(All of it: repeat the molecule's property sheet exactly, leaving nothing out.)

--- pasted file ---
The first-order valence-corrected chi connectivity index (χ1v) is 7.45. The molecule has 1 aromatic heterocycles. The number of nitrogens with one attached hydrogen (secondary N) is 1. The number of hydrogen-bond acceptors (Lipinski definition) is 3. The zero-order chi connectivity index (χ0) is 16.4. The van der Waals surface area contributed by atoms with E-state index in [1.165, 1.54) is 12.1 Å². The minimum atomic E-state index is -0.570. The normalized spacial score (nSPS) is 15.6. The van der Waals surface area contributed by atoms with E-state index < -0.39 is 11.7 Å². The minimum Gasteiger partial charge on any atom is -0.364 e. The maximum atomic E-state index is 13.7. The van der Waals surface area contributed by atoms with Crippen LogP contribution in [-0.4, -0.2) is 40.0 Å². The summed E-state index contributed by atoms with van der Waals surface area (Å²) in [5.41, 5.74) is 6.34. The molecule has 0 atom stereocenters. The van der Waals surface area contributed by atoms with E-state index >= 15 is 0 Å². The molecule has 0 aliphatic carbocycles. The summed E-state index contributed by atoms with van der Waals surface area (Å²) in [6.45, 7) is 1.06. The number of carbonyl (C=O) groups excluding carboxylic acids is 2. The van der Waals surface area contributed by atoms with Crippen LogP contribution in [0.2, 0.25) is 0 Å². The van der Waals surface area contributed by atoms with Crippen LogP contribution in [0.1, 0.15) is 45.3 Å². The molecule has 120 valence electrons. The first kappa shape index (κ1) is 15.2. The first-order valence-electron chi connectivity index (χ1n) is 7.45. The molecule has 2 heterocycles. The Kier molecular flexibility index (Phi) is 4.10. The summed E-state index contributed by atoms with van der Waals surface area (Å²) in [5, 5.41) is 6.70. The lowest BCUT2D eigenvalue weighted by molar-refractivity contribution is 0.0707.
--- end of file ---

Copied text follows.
The first-order valence-corrected chi connectivity index (χ1v) is 7.45. The molecule has 1 aromatic heterocycles. The number of nitrogens with one attached hydrogen (secondary N) is 1. The number of hydrogen-bond acceptors (Lipinski definition) is 3. The zero-order chi connectivity index (χ0) is 16.4. The van der Waals surface area contributed by atoms with E-state index in [1.165, 1.54) is 12.1 Å². The minimum atomic E-state index is -0.570. The normalized spacial score (nSPS) is 15.6. The van der Waals surface area contributed by atoms with E-state index < -0.39 is 11.7 Å². The minimum Gasteiger partial charge on any atom is -0.364 e. The maximum atomic E-state index is 13.7. The van der Waals surface area contributed by atoms with Crippen LogP contribution in [-0.4, -0.2) is 40.0 Å². The summed E-state index contributed by atoms with van der Waals surface area (Å²) in [5.41, 5.74) is 6.34. The molecule has 0 atom stereocenters. The van der Waals surface area contributed by atoms with E-state index >= 15 is 0 Å². The molecule has 0 aliphatic carbocycles. The summed E-state index contributed by atoms with van der Waals surface area (Å²) in [6.45, 7) is 1.06. The number of carbonyl (C=O) groups excluding carboxylic acids is 2. The van der Waals surface area contributed by atoms with Crippen LogP contribution in [0.2, 0.25) is 0 Å². The van der Waals surface area contributed by atoms with Crippen LogP contribution in [0.1, 0.15) is 45.3 Å². The molecule has 120 valence electrons. The first kappa shape index (κ1) is 15.2. The first-order valence-electron chi connectivity index (χ1n) is 7.45. The molecule has 2 heterocycles. The Kier molecular flexibility index (Phi) is 4.10. The summed E-state index contributed by atoms with van der Waals surface area (Å²) in [5, 5.41) is 6.70. The lowest BCUT2D eigenvalue weighted by molar-refractivity contribution is 0.0707.